While we love the warmth and festive spirit of the holiday season, it’s also an important time to take a closer look at a topic of utmost importance—our cognitive well-being. The holidays are a time of joy, connection, and celebration, but they also bring with them a unique set of challenges, particularly for our mental health.
In the midst of the holiday hustle and bustle, we often find ourselves navigating various stressors and demands that can impact our mental clarity. Let’s unravel the intricacies, understand potential causes, and discover actionable steps to ensure a season filled not only with merriment but also with cognitive resilience and well-being.
Understanding Mild Cognitive Impairment
Mild Cognitive Impairment is a term gaining recognition in the realm of cognitive health. As a transitional stage between normal age-related cognitive decline and more serious conditions like dementia, Mild Cognitive Impairment raises questions about its causes and potential preventive measures through Functional Medicine.
Let’s take a closer look at the nuances of Mild Cognitive Impairment, shedding light on its possible causes and offering insights into proactive approaches for cognitive well-being with Functional Medicine.
Mild Cognitive Impairment is characterized by noticeable cognitive decline that goes beyond typical age-related changes, but does not yet meet the criteria for dementia. Individuals with Mild Cognitive Impairment may experience challenges in memory, language, thinking, and decision-making, affecting their daily lives to varying degrees.
We know that cognition is the brain’s ability to learn and remember and it affects how we decipher the importance of what’s coming at us, how we manage everyday tasks, remember events and appointments, learn new things, and make decisions.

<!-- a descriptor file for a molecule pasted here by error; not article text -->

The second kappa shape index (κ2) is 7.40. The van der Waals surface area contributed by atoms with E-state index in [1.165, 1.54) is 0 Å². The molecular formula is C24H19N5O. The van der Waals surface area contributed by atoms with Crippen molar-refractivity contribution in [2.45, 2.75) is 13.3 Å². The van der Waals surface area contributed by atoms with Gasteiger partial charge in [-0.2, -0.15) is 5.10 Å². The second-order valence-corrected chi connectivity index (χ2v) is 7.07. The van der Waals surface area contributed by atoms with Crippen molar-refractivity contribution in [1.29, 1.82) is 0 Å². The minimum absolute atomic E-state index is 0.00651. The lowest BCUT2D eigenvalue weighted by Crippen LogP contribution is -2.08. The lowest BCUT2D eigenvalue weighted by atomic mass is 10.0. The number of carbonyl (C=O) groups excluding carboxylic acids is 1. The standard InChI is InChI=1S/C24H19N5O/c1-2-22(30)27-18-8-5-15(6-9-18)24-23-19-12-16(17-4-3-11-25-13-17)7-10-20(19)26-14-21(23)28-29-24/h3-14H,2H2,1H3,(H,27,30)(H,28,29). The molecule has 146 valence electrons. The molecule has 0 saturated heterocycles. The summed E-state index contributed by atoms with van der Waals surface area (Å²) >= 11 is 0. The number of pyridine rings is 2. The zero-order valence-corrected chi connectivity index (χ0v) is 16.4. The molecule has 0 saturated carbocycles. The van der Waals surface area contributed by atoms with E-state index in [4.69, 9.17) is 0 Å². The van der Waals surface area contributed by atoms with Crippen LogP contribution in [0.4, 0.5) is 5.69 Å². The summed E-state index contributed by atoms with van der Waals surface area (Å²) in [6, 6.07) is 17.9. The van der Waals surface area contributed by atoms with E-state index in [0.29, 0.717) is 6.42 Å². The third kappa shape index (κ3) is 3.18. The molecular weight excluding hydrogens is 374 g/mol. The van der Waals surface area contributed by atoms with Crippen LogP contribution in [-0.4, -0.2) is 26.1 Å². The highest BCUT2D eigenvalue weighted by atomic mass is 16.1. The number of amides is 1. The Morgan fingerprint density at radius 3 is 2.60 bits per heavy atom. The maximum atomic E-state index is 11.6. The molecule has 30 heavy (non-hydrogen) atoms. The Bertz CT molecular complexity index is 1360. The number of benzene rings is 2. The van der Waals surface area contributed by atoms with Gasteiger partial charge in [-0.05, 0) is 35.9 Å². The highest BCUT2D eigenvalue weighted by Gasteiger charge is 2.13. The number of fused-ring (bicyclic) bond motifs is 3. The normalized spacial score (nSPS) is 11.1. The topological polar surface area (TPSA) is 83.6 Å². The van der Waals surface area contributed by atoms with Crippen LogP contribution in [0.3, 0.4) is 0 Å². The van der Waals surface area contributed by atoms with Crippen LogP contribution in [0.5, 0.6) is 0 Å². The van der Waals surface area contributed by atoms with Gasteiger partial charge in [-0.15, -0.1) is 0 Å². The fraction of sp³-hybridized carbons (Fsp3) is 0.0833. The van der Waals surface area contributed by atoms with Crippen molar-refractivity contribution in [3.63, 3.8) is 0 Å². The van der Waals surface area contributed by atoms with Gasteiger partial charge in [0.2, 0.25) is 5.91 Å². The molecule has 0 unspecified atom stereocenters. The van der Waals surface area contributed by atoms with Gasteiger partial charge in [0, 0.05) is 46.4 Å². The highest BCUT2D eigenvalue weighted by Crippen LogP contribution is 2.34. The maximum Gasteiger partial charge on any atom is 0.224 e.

The symptoms of Mild Cognitive Impairment are not necessarily a normal part of aging and there are things we can do to improve cognition naturally.
Common Symptoms of Mild Cognitive Impairment
Increased forgetfulness around:
- Where you put things
- If you completed a task (i.e. repeating something because you’re not sure if you did it)
- What you said or asked in a conversation
- If you took medication or a supplement
- Difficulty following directions for a recipe or other task
- Becoming overwhelmed by planning or making decisions
- Difficulty getting to places you didn’t have trouble with before
- Mental confusion
- Difficulty expressing your thoughts and feelings
- Repeating a sentence or a story you just told
- Becoming confused about where you are
- Increasing anxiety
- Increasing irritability
- Unexplained or sudden aggression
- Loss of interest in activities
Potential Causes of Mild Cognitive Impairment
Age-related Changes – Normal aging processes contribute to mild cognitive decline. As we grow older, changes in brain structure and function, such as reduced blood flow and oxidative stress, can impact cognitive abilities.
Vascular Factors – Conditions affecting blood vessels, such as hypertension or atherosclerosis, may contribute to Mild Cognitive Impairment. Poor blood flow to the brain can lead to cognitive impairment.
Genetic Factors – Genetic predispositions may play a role in the development of Mild Cognitive Impairment. Research suggests that certain genetic factors can increase the risk of cognitive decline.
Neurodegenerative Diseases – Mild Cognitive Impairment can be an early sign of neurodegenerative diseases like Alzheimer’s. Abnormalities in brain proteins may lead to the development of Mild Cognitive Impairment and, eventually, more severe cognitive conditions.
Lifestyle Factors – Unhealthy lifestyle choices, including a sedentary routine, poor diet, smoking, and excessive alcohol consumption, can contribute to cognitive decline and increase the risk of Mild Cognitive Impairment.
Psychological Factors – Conditions such as depression and chronic stress may impact cognitive function and elevate the risk of Mild Cognitive Impairment. Mental health is intricately connected to cognitive well-being.